Search the program notes for entries containing:
Aaron Copland/trans. Walter Beeler
Lincoln Portrait Soon after the United States entered World War II, André Kostelanetz, conductor of the Cincinnati Symphony Orchestra, asked three American composers to write works that would convey “the magnificent spirit of our country.” Virgil Thomson responded with Mayor Fiorello H. LaGuardia Waltzes and Jerome Kern wrote Mark Twain - Portrait for Orchestra. Aaron Copland initially planned to honor Walt Whitman but became persuaded that a political figure of world stature would be better suited to the patriotic purpose. Copland wrote:
“The letters and speeches of Lincoln supplied the text. It was a comparatively simple matter to choose a few excerpts that seemed particularly apposite to our [wartime] situation. The order and arrangement of the selections are my own.
“The composition is roughly divided into three main sections. In the opening section, I wanted to suggest something of the mysterious sense of fatality that surrounds Lincoln’s personality. Also, near the end of that section, something of his greatness and simplicity of spirit. [“Springfield Mountain” is the thematic basis of this portion.]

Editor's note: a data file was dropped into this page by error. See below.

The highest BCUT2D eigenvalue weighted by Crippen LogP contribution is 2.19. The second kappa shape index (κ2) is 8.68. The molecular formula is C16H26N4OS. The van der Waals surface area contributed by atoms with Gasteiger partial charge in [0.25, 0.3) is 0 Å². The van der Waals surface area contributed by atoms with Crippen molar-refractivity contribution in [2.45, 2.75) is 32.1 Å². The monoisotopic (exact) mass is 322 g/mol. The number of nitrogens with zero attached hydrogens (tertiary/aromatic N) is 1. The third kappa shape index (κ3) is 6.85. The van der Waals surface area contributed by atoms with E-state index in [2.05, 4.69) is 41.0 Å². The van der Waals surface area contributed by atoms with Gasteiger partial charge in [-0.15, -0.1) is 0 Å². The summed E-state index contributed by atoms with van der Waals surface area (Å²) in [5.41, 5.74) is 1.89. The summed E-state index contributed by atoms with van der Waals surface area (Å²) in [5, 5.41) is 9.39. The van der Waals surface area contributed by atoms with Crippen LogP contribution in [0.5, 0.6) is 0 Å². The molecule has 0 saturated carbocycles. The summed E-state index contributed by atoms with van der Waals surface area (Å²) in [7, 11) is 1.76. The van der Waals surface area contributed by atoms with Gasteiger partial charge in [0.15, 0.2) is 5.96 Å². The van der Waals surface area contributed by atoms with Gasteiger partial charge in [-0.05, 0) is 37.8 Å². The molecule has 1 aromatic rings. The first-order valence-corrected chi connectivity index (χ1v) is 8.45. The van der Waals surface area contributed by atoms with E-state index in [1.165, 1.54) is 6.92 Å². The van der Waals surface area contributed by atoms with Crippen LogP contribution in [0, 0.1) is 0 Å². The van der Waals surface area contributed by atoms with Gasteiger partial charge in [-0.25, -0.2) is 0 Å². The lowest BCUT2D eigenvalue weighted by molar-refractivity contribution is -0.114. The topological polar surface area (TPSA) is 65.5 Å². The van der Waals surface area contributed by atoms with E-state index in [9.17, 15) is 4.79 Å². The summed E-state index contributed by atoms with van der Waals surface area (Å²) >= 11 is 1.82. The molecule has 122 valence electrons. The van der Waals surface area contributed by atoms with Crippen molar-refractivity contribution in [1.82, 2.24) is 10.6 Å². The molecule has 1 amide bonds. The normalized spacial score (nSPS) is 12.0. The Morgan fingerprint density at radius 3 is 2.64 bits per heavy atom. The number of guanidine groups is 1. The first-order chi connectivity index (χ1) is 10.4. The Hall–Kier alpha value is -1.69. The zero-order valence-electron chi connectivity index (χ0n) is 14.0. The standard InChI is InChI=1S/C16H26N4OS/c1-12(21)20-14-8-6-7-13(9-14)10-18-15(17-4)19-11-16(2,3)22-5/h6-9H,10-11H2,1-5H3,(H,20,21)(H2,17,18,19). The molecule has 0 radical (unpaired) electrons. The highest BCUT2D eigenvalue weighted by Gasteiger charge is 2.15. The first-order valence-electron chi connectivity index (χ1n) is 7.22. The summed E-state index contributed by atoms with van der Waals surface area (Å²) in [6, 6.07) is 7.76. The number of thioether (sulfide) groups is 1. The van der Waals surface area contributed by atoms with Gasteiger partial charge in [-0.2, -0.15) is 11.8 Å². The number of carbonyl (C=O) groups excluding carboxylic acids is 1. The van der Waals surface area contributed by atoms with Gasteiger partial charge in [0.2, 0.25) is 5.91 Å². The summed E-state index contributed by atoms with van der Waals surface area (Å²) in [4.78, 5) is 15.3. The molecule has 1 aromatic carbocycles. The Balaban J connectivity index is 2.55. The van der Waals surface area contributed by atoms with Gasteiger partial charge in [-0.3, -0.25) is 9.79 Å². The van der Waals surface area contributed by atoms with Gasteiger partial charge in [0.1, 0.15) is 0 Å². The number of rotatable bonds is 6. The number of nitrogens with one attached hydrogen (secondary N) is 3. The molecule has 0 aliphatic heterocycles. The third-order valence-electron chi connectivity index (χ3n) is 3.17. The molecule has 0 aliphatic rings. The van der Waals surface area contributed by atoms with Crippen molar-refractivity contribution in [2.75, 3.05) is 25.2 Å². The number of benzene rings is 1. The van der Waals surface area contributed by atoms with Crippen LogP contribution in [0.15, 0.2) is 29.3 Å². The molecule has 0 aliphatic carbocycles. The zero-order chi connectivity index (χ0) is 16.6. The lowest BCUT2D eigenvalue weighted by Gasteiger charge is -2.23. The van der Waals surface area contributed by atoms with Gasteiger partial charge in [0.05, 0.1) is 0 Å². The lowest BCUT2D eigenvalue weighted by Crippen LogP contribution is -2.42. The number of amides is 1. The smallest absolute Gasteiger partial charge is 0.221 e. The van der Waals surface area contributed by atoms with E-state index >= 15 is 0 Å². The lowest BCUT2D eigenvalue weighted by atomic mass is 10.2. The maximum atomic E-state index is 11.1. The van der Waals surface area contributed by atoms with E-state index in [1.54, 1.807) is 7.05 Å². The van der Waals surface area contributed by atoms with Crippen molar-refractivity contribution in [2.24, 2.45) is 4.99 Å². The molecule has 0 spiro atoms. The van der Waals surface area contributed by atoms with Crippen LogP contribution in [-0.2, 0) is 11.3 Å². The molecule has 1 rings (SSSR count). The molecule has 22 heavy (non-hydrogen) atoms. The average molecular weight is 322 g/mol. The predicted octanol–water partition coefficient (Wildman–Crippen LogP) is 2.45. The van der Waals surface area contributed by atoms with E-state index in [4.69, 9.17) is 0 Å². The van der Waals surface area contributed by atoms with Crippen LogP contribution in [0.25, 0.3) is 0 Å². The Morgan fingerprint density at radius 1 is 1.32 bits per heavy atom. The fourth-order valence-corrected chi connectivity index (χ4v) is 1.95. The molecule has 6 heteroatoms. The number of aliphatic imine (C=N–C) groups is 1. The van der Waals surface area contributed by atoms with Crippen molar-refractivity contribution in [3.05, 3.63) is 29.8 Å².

“The quick middle section briefly sketches in the background of the times during which he lived. [This section includes bits of Stephen Foster’s “Camptown Races” which, when used by Lincoln supporters during his Presidential campaign of 1860, was sung to the words, 'We're bound to work all night, bound to work all day. I'll bet my money on the Lincoln hoss...']
“This merges into the concluding section, where my sole purpose was to draw a simple but impressive frame around the words of Lincoln.” [For the narration, which occurs only in the third section, Copland used Lincoln's words, adding his own brief descriptions of the former president.]
Aaron Copland (1900–1990) was an American teacher, writer, conductor and composer. Although Copland was instrumental in forging a distinctly American style of composition often referred to as "populist", he was a city boy, born and raised in Brooklyn. He composed ballets, orchestral works, chamber music, vocal works, opera and film scores. He is best known for works he wrote in the 1930s and 1940s including the ballets Appalachian Spring, Billy the Kid and Rodeo, and “Fanfare for the Common Man.”